Apt-file is quite useful when trying to track down say which package contains /usr/bin/something
root@chroot:~# apt-file update

it is now time to set up the devices, after the root password is set up we will exit chroot temporarily to mount some special devices, once back in we are going to also stop gpm outside chroot (if needed) as it will be run inside it instead.

Live CD
root@chroot:~# cd /dev
root@chroot:/dev# MAKEDEV generic
You should choose a password for the root account now
root@chroot:/dev# passwd
root@chroot:/dev# exit
root@livecd:/mnt# cd /mnt/
root@livecd:/mnt# mount -t sysfs sys sys/
root@livecd:/mnt# mount -o bind /dev dev/
root@livecd:/mnt# mount -t devpts pts dev/pts/
If you are running gpm
root@livecd:/mnt# systemctl stop gpm
root@livecd:/mnt# Back in chroot now
root@livecd:/mnt# LANG=C.UTF-8 chroot /mnt/ /bin/bash
root@chroot:~# apt-get install gpm

The filesystems now need to be added to /etc/fstab, note the UUIDs here are the UUIDs of the LVM partitions, not the physical partition that contains them, so for example the / UUID is the UUID of the /dev/mapper/dvg-root partition, which can be found out as usual by running blkid

Live CD
root@chroot:~# blkid | grep dvg-
/dev/mapper/dvg-swap: LABEL="swap" UUID="xxxxxxxxxx" TYPE="swap"
/dev/mapper/dvg-home: UUID="xxxxxxxxx" TYPE="ext4"
/dev/mapper/dvg-root: UUID="xxxxxxxxx" TYPE="ext4"

If copying and pasting the UUIDs please make sure that the UUID= lines below do not have double quotes, blkid will show the values as UUID=“xxxx” but the below has to be UUID=xxxx without the quoting.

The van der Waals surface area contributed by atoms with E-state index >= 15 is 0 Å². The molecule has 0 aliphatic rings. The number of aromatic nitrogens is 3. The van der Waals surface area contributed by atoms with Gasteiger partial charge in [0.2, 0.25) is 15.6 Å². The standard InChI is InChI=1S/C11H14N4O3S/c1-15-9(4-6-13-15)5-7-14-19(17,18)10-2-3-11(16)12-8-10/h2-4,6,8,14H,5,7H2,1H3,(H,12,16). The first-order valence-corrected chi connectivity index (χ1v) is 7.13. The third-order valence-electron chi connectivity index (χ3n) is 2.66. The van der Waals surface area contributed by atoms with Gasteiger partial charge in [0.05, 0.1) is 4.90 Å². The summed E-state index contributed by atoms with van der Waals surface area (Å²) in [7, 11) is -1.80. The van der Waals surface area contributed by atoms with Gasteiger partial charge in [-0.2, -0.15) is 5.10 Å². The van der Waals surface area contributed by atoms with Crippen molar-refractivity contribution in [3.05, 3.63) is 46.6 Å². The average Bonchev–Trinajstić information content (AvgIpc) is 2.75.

Live CD
root@chroot:~# cat /etc/fstab
UUID=xxxxxxxxxxxx  /              ext4         defaults      0 1
UUID=xxxxxxxxxxxx  /home          ext4         nosuid,nodev  0 2
UUID=xxxxxxxxxxxx  none           swap         nosuid,nodev  0 0
/dev/sr0           /media/cdrom   udf,iso9660  user,noauto   0 0

Encryption configuration

Normally, with an encrypted /boot one would need to enter their crypto password twice every boot, once to unlock LUKS for grub, and again to unlock LUKS to continue the boot. This is inconvenient for a home setup and at the cost of having a boot key laying around in your filesystem it can be bypassed.

As I have discussed in this post I am not interested in defending against the scenario of an attacker first compromising my online system and then actually physically stealing it, so having a key on the disk is not an issue for me, because if one is able to read the key it means the disk is already unlocked, so having the key would not be any more useful to an attacker.

Given this let’s create a keyfile that we can use for LUKS:

Live CD
root@chroot:~# dd bs=512 count=4 if=/dev/urandom of=/bootdata.bin
root@chroot:~# cryptsetup luksAddKey /dev/sda1 /bootdata.bin

I have found this technique described in these two 4 5 blog posts by Pavel Kogan.

Grub setup

From now on we will be using UUIDs of the physical disk partitions, so they can be identified by running blkid when needed and copy+pasted them via gpm to avoid typing mistakes.

Live CD
root@chroot:~# blkid | grep /dev/sda
/dev/sda1: UUID="xxxxxxxxxx" TYPE="crypto_LUKS" PARTUUID="...."

For example here and in crypttab xxxxxxxxxxxxxx is the UUID of the physical /dev/sda1 partition

Live CD
root@chroot:~# vi /etc/default/grub
root@chroot:~# cat /etc/default/grub

The GRUB_CMDLINE_LINUX line is a replacement of the one already in the file, the GRUB_ENABLE_CRYPTODISK line should be added. If this is an SSD installation you should consider whether or not you’d like to enable TRIM on your drives, note 6 that there are security ramifications if you do so. If you are ok with them you can add allow-discards to lvm, so xxxx:lvm:allow-discards but you will also have to edit /etc/lvm/lvm.conf and change the issue_discards line from 0 to 1 as well as add ,discard to the /etc/crypttab line discussed below if you don’t plan to run fstrim manually.

On stretch you also might want to edit /etc/lvm/lvm.conf and change the use_lvmetad=1 line to use_lvmetad=0 to avoid messages about it displayed on startup (for a basic lvm setup lvmetad does not seem necessary)